Third Rappel - The third rappel is accomplished by using an anchor consisting of bolts placed on the right outside of the bowl as you look out to the canyon floor below, and will bring you down approximately 100' to the sandy canyon floor.
Forth Rappel - Walking downstream for approximately .25 miles in the sandy wash you will come once again to slickrock in the wash; at this point would will want to bear right and direct yourself towards a small patch of bushes which are located in the slickrock below a large ponderosa tree. Just below this patch of bushes will be another bolt anchor to be used to descend approximately 75' into a slotted section of Behunin Canyon.
Fifth Rappel - After walking downstream for a period you will once again arrive at a drop-off to your left that cuts thru the slickrock and appears to be about a 40' drop into a pool of water below. By using a log that has fallen across the wash as an anchor, you then can proceed to rappel into the pool of water below. There is a social trail that bears off to the right at the top of this rappel ,but is discouraged using it as to minimize impact to the hillside it travels thru; at the end of this trail is a narrow ledge about 10' above the wash and a single bolt may be used to set up a handline or rappel.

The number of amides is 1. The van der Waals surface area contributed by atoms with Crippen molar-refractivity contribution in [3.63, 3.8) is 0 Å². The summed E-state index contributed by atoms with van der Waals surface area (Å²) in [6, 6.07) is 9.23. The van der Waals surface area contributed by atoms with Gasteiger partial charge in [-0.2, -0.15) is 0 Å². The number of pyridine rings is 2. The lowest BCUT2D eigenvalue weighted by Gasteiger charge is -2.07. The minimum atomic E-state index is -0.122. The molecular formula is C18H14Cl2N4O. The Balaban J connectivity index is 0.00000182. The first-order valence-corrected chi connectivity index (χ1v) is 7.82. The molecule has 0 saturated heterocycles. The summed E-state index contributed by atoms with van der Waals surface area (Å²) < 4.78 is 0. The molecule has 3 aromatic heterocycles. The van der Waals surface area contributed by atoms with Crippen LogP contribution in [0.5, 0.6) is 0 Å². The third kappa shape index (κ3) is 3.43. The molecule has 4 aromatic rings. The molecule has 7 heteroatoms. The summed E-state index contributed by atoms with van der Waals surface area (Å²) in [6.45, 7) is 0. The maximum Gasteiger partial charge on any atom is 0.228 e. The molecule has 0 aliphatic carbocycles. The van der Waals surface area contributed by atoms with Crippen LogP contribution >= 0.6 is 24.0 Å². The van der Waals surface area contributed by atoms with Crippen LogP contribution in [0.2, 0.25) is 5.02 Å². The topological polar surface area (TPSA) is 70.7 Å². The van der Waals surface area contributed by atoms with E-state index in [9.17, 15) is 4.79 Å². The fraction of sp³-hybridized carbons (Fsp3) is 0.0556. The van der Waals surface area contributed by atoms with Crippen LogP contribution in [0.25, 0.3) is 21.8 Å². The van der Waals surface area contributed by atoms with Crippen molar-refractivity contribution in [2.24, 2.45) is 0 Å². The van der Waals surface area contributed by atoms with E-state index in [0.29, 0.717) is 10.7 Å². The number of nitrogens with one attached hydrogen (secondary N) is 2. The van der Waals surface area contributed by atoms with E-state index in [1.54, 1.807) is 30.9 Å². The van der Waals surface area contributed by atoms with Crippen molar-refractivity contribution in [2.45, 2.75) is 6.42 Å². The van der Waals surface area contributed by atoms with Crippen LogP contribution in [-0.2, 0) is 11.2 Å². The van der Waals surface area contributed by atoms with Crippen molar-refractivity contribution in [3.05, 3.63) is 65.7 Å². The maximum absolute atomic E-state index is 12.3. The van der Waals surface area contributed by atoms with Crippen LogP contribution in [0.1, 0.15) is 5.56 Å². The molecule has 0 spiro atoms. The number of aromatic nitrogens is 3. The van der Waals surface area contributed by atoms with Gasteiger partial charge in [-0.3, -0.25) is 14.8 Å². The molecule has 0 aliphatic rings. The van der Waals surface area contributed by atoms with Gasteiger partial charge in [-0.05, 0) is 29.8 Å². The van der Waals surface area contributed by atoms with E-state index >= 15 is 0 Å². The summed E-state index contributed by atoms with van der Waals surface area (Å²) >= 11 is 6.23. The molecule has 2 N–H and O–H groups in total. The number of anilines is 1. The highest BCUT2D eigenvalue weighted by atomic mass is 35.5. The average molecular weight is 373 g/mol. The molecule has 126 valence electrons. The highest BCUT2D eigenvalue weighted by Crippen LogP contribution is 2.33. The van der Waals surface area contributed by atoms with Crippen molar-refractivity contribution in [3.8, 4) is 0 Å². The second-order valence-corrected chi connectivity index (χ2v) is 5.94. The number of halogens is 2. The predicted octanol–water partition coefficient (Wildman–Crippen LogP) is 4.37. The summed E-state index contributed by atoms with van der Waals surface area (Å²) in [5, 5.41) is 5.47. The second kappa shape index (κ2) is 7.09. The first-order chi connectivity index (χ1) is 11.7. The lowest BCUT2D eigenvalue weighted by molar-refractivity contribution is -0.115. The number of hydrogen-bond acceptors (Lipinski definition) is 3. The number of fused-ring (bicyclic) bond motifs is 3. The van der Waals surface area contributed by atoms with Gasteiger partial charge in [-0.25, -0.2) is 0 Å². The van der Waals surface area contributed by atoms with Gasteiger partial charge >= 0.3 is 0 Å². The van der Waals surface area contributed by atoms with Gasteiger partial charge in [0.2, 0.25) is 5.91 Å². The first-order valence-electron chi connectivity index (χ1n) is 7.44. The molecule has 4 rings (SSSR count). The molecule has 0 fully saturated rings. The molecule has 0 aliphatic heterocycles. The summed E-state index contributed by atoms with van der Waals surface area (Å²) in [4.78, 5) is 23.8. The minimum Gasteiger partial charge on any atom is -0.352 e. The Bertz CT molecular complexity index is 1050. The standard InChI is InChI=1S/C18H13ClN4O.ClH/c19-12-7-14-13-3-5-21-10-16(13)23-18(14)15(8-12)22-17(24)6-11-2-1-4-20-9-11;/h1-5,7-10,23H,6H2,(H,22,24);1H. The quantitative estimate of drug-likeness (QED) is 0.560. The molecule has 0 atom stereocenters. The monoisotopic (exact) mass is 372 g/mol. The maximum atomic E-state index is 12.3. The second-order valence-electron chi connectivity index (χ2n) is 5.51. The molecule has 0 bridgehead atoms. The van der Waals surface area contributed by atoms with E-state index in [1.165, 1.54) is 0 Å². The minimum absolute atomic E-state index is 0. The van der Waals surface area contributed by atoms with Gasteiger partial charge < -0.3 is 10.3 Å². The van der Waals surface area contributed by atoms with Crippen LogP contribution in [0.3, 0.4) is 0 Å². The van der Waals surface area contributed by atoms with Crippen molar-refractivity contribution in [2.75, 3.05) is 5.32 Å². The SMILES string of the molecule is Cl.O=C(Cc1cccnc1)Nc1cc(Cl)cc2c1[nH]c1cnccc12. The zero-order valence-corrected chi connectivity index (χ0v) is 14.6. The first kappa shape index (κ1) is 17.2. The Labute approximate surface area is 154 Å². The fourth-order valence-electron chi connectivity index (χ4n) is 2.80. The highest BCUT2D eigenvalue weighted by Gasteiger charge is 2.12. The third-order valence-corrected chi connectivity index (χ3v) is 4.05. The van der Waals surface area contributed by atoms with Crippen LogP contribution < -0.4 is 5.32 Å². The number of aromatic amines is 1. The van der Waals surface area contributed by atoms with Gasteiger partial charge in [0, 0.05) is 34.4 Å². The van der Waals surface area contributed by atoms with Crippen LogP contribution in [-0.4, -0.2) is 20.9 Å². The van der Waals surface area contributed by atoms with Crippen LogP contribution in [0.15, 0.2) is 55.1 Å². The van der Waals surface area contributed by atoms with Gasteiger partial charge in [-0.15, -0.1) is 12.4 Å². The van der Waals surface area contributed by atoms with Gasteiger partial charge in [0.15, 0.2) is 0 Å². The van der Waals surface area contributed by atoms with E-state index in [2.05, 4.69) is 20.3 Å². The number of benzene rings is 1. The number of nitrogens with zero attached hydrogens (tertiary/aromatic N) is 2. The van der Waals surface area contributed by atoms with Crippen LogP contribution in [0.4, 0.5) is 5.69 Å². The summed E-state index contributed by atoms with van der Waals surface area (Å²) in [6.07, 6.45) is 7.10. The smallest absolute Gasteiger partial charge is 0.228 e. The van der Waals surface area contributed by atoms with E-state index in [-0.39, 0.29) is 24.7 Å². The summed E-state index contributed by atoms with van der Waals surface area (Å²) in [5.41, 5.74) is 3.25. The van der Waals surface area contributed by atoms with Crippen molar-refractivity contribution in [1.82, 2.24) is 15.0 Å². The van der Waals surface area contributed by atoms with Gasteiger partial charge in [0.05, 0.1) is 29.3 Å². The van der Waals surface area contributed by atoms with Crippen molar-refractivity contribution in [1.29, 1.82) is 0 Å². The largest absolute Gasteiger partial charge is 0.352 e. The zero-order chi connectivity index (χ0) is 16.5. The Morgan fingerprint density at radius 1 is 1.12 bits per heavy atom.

Sixth Rappel - Once again continuing downstream you will soon encounter a dryfall. If you scramble up and to the left onto a ridge you will find a steep chute of loose ground which can be rappelled or downclimbed to a large rock outcropping with a tree growing from the backside, perched 40' above a Pool of water and short section of Slot Canyon. There are webbing slings wrapped at the base of this tree (not visible until you arrive at the tree) which are the anchors to rappel into the slot below. It is possible to stay out of the pool and water with climbing and boulder hopping skills. If you choose to stay dry and hop across to the rock platform below, you will then need to traverse a blatancy ledge to continue downstream.